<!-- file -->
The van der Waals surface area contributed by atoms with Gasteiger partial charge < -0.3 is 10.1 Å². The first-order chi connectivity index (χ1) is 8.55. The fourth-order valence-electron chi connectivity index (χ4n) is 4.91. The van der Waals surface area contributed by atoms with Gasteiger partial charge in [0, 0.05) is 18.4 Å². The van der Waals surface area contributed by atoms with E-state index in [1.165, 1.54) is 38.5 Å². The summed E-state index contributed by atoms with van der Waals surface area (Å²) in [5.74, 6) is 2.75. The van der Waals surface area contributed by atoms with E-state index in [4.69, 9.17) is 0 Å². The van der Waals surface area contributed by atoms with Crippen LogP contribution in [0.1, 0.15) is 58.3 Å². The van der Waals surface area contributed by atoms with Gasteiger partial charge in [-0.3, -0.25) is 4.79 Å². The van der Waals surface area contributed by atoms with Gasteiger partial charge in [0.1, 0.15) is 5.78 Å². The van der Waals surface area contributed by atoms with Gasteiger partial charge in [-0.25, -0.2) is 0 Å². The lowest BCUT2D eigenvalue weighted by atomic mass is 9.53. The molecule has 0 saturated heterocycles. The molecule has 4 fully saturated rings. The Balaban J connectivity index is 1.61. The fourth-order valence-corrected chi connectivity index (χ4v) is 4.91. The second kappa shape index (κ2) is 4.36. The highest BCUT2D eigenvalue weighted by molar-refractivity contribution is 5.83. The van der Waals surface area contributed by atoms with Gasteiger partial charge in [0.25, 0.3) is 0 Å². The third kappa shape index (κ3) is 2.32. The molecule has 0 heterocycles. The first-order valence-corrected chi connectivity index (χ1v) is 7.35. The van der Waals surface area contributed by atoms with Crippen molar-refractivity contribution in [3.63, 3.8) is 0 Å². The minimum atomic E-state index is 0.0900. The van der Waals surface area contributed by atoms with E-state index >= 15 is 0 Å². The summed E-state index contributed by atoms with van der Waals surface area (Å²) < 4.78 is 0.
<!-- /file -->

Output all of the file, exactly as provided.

The van der Waals surface area contributed by atoms with Gasteiger partial charge < -0.3 is 10.1 Å². The first-order chi connectivity index (χ1) is 8.55. The fourth-order valence-electron chi connectivity index (χ4n) is 4.91. The van der Waals surface area contributed by atoms with Gasteiger partial charge in [0, 0.05) is 18.4 Å². The van der Waals surface area contributed by atoms with E-state index in [1.165, 1.54) is 38.5 Å². The summed E-state index contributed by atoms with van der Waals surface area (Å²) in [5.74, 6) is 2.75. The van der Waals surface area contributed by atoms with E-state index in [4.69, 9.17) is 0 Å². The van der Waals surface area contributed by atoms with Crippen LogP contribution in [0.1, 0.15) is 58.3 Å². The van der Waals surface area contributed by atoms with Gasteiger partial charge in [-0.3, -0.25) is 4.79 Å². The van der Waals surface area contributed by atoms with Gasteiger partial charge in [0.1, 0.15) is 5.78 Å². The van der Waals surface area contributed by atoms with Gasteiger partial charge in [-0.25, -0.2) is 0 Å². The lowest BCUT2D eigenvalue weighted by atomic mass is 9.53. The molecule has 0 saturated heterocycles. The molecule has 4 fully saturated rings. The Balaban J connectivity index is 1.61. The fourth-order valence-corrected chi connectivity index (χ4v) is 4.91. The second kappa shape index (κ2) is 4.36. The highest BCUT2D eigenvalue weighted by molar-refractivity contribution is 5.83. The van der Waals surface area contributed by atoms with Gasteiger partial charge in [0.25, 0.3) is 0 Å². The third kappa shape index (κ3) is 2.32. The molecule has 0 heterocycles. The first-order valence-corrected chi connectivity index (χ1v) is 7.35. The van der Waals surface area contributed by atoms with Crippen molar-refractivity contribution in [3.63, 3.8) is 0 Å². The minimum atomic E-state index is 0.0900. The van der Waals surface area contributed by atoms with E-state index >= 15 is 0 Å². The summed E-state index contributed by atoms with van der Waals surface area (Å²) < 4.78 is 0.